Yesterday was a long exhausting day, touring around cemeteries in Jerusalem. Of course, one cannot expect fun when visiting a cemetery. This one was more of a tour of excitement. After a second article I worte about the problem of the continuing issue of theft of the graves, a real turmoil took place. I usually expect anger and disappointment from those my articles address. But it has been since a long time that someone would think of calling my family and get me in this whirlpool of tribal issues. The man in charge was quite polite. Mustafa Abu Zahra, who went to my uncle to complain about my article that accused him in the mismanagement of the cemetery. An older guy who was quite insisting on showing me his side of the story while touring for three hours between the graves.
The story started last month when a close friend of mine posted with pictures about the attempted theft and removal of his grandfather’s grave. The grandfather was not just any grandfather, and a prominent figure and was the sheik of the Aqsa mosque. The stroy unveiled many similar stories. Tens of stories were revealing, with leading names and related stories. Digging in the areas between the graves and making spaces for new burials, and selling the original grave to a new guest from the dead whose family will pay well for the location. Some case mentioned horrible stories of how the graves disappeared. People felt desperate, not knowing what to do; a state of bullying and threat was the only response they received.
Abu Zahra sounded as lovely as he looked, but according to the testimonies of those who lost their graves or got new, unexpected neighbors, he did not have the last say on things.
Fear was the main factor each time I encountered anyone. Even though the same people would share their opinion of Facebook, they can write a message and contribute to a post, but no one dared to go to the media or the police.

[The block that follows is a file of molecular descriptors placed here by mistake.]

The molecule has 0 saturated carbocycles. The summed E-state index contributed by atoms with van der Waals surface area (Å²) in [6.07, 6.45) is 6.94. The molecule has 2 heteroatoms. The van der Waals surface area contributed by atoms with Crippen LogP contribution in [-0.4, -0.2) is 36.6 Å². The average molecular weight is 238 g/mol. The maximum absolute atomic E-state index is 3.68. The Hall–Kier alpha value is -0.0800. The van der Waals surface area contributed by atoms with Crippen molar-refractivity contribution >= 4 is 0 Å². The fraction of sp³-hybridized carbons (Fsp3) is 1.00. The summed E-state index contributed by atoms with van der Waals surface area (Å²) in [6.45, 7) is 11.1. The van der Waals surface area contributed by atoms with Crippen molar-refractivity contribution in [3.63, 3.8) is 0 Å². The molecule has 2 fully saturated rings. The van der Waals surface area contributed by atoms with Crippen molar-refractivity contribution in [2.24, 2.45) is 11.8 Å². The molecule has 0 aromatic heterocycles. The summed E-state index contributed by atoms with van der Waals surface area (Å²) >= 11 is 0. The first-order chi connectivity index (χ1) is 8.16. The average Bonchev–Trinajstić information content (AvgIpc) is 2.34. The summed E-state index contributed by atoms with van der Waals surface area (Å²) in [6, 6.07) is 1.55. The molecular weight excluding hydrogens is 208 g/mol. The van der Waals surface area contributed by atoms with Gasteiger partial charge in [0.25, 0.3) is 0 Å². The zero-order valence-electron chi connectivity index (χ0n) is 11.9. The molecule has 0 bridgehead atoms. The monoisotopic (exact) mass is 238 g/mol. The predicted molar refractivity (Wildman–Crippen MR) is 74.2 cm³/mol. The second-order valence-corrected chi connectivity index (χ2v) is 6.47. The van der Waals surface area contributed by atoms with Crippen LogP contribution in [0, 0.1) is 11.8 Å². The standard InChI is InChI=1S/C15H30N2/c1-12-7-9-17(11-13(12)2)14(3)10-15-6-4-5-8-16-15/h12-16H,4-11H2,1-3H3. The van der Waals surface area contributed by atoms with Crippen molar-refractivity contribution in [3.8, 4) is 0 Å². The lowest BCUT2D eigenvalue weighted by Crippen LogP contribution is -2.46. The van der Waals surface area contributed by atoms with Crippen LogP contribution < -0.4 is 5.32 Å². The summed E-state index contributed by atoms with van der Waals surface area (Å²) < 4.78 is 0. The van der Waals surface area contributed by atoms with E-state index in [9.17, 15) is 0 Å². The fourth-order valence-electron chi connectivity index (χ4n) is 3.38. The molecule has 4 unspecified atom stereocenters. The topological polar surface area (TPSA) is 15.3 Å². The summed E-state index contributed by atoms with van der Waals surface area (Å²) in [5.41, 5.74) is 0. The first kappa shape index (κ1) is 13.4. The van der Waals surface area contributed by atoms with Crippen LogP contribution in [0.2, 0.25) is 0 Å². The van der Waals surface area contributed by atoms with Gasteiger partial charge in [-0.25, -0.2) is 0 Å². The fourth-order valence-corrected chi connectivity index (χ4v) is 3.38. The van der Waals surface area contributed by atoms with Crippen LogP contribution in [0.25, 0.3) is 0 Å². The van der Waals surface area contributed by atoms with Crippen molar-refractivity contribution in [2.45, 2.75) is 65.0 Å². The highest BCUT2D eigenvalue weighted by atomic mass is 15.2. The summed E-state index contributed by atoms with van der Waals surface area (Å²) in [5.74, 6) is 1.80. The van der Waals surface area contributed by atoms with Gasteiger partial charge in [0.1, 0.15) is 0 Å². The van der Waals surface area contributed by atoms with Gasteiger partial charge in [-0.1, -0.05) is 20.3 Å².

The police, of course, is a closed issue for most: WE DONT GO TO ISRAELI POLICE. In such a case in particular. the Israeli authorities are targetting the cemeteries not any less than the houses. However, it feels like knocking one’s head in a wall. You cannot do anything about it. You either shut up, or you become a traitor, and in between, you are not safe because of those people are not just people, a series of mafia-style people who the Israeli authority know very well about and watch as they continue to violate with no single response. Somehow it is also not a coincidence that most people choose not to go to the Israeli police because they know nothing will happen as well. It would be worse because they will be left with more pressure and blame for going to the Israeli to complain and might be called “traitors.”
I usually understand the pressure, and I get to a level fo thinking it is always easy to talk.
This time was a different story. I still feel what it means to be in fear.
I have to admit I am not new to this. I lived years of stalking by my ex-husband, and my relationship with the police was that of great disappointment. You need to get to a level where you are practically killed for them to respond. By the time they reach, you are already suffocating with your last breath. And the one who assaulted is out there again soon to harass you to a scarier level. So I can imagine how horrific it becomes when your assaulter is a ghost you have not necessarily met…yet.
Sometimes I feel that my portion of wisdom is saved for critical situations. I decided to go to the meeting with the Shiekh to explain to me the truth about the situation from his angle with some friends. IT is not hard to understand the original plan of that meeting if I went alone.